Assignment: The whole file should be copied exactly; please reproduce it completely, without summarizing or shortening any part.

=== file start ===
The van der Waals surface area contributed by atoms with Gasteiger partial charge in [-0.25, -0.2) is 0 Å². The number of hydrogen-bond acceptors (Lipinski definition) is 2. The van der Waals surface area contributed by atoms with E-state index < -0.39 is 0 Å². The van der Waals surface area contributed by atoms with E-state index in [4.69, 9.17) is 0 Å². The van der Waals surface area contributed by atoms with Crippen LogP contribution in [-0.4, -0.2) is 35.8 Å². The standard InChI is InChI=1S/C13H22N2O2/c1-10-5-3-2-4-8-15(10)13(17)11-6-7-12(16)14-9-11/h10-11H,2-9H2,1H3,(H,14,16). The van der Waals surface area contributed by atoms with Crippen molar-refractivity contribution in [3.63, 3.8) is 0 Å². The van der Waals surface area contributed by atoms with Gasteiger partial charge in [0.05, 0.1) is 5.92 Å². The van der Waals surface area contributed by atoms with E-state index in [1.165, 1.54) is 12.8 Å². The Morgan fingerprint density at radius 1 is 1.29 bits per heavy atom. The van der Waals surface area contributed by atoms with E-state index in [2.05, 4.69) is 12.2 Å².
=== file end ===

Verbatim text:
The van der Waals surface area contributed by atoms with Gasteiger partial charge in [-0.25, -0.2) is 0 Å². The number of hydrogen-bond acceptors (Lipinski definition) is 2. The van der Waals surface area contributed by atoms with E-state index < -0.39 is 0 Å². The van der Waals surface area contributed by atoms with E-state index in [4.69, 9.17) is 0 Å². The van der Waals surface area contributed by atoms with Crippen LogP contribution in [-0.4, -0.2) is 35.8 Å². The standard InChI is InChI=1S/C13H22N2O2/c1-10-5-3-2-4-8-15(10)13(17)11-6-7-12(16)14-9-11/h10-11H,2-9H2,1H3,(H,14,16). The van der Waals surface area contributed by atoms with Crippen molar-refractivity contribution in [3.63, 3.8) is 0 Å². The van der Waals surface area contributed by atoms with Gasteiger partial charge in [0.05, 0.1) is 5.92 Å². The van der Waals surface area contributed by atoms with E-state index in [1.165, 1.54) is 12.8 Å². The Morgan fingerprint density at radius 1 is 1.29 bits per heavy atom. The van der Waals surface area contributed by atoms with E-state index in [2.05, 4.69) is 12.2 Å².